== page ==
Disclaimer: this blog post was triggered/inspired by an article you can find here. I strongly encourage you to get familiar with it - whatever I put below is built on it as a foundation, so all the kudos go to The HFT Guy.
Mental models are extremely powerful thought constructs. They do guide & simplify our reasoning, but they also prime us. Bias us. And when treated as axioms, dangerously narrow down our thinking horizons.
All of the above applies to the popular concept of "technical debt" (TD). I won't cover its meaning and history (there are tons of online materials on those) - instead, I'd like to focus on why the concept of TD is far less useful than we tend to think and actually quite harmful for our daily work.
Why so? Mainly because:
- there's no code w/o technical debt - TD is a "local" maintainability factor (a multiplier - that can span from very low to extremely high values) for a particular piece of a system; hence it's not separable from good (/healthy) code; consider it an inevitable "property" of any code
- mentally dividing work between "fixing/fighting TD" and "developing features" usually leads to: never doing anything about TD and just going short-cuts all the time ("I'll just do it the quick'n'dirty style, we'll need to refactor all that anyway ... some day")
- we tend to brand as TD everything "we don't like at the moment" (a code written by someone else, a code that uses a library we find passé atm, etc.) - which leads to several types of immature & unprofessional practices and massive wastes ("lava flow" effect, stacking unnecessary abstractions, etc.)
- for the reasons stated above, TD is highly subjective and prone to individual judgment, hence nearly impossible to reliably quantify & measure (regardless of whether you estimate the cost of its reduction or its actual impact on the development process); but it looks like a great candidate for a universal excuse (and it's frequently used that way)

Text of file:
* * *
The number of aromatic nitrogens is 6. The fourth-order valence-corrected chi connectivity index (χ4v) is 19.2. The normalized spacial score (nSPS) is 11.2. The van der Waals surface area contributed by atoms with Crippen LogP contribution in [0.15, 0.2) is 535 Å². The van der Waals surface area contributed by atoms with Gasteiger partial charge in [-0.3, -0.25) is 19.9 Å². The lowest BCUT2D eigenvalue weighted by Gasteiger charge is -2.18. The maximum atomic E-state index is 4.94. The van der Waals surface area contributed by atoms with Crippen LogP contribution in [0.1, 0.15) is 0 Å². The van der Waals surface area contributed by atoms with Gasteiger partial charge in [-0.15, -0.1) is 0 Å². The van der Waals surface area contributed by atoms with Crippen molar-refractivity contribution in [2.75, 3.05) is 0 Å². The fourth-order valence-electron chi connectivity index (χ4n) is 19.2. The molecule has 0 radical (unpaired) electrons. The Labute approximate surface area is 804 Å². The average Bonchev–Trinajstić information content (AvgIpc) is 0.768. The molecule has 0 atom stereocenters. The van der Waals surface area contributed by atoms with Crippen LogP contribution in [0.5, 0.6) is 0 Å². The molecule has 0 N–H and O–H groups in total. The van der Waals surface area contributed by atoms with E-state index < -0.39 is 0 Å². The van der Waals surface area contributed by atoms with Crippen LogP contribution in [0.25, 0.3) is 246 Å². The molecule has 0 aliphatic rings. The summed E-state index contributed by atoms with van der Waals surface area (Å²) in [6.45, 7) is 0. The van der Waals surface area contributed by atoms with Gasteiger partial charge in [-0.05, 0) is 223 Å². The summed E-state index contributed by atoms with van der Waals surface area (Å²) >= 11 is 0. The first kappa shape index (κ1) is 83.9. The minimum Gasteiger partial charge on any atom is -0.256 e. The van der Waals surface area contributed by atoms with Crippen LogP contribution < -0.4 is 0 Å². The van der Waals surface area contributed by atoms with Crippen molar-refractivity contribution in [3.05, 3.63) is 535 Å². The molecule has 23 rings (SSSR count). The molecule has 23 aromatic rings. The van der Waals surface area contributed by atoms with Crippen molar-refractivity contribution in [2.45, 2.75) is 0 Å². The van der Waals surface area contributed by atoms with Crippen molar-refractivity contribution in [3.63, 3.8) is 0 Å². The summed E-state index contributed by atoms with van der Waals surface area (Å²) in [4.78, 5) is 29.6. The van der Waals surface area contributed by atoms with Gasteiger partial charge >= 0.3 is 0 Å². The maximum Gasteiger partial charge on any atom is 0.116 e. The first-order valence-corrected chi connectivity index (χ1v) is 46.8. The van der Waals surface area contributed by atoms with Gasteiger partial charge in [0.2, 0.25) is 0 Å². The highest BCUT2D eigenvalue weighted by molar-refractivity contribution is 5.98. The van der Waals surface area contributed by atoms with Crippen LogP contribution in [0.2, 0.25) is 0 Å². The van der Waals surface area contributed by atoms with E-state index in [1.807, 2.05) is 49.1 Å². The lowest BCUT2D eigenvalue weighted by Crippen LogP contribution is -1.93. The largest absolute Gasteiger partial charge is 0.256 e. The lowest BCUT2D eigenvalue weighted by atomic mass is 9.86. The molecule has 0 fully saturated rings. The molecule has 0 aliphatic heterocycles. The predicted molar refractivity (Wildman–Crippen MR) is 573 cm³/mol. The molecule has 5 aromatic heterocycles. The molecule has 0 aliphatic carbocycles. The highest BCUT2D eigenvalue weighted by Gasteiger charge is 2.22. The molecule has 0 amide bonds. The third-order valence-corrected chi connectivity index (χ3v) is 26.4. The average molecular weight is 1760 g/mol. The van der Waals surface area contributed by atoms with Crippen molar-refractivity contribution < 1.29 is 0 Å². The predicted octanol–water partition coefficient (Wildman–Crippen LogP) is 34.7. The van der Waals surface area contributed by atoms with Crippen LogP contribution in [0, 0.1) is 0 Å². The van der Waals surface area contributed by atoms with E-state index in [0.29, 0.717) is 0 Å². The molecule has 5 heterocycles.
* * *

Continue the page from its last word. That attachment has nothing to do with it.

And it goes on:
- it conveniently puts engineers in "we VS the debt" mode by giving the common enemy (that won't speak up) - some ephemeral "entity" you can stand in opposition to; this detail is important: no-one ever openly admits to the ownership over the TD, it just pops up out of the thin air and hinders the work of poor engineers ...
Nevertheless, peeling TD out of its name won't make all its negative consequences disappear, right? Naming it explicitly at least makes discussing it (among engineers) easier & (hopefully) more conclusive.
Embrace your TD
But maybe there's a better way to tame it? E.g. by ...
- ... treating it as something inevitable (as there's no and there'll never be perfect, debt-less code)
- ... containing it within component/element/unit boundaries
- ... and coming up with a way to "reset" it (once in a while) within those local boundaries?
I've already written (over four years ago) about some particular concept that can help with that - the immutable code. It may sound weird at first glance, but apparently many companies adopt a similar standpoint:
- they create software with the EXPIRY date (on the level of module/component/piece) and re-create it every few years (because business/scale conditions do change anyway) - as a normal business-as-usual activity
- they optimize not for "perfect architectures" but for future re-writes on the level of module/component/piece (e.g. by enforcing explicit contracts - so after a single component replacement, the whole system doesn't collapse like a house of cards)
That's (creating with a re-write in mind) actually something I've already covered in the different post in the past, so feel free to reach there for more details.
The (true) catalyst of TD
Great! But what if my system wasn't written in a re-write-friendly way? What if there are no explicit contracts, dependencies are out of control, the only units of abstractions are the language's syntactic constructs (a flat list, w/o hierarchy or varying perspectives) and it's not possible to map certain capabilities/duties?
HA! And now we've reached a conclusion I was looking for - the main pre-requisite to build a future-proof solution with a TAMEABLE technical debt is ... by doing a deliberate design. It can be done up-front or in an evolutionary way - the mode doesn't matter that much. The truly crucial elements are:
- capability-driven composition (driven by purpose, function) with explicit boundaries and dependencies
- the ubiquitous language used everywhere
- wide (expressive) but shallow (w/o internal details) contracts treated as a binding promise to all the consumers
That's also why so many attempts to reduce technical debt by purely technical refactoring (e.g. splitting big classes, harmonizing conventions, simplifying the flow in complicated procedures) are a pure waste w/o any noticeable positive long-term effect.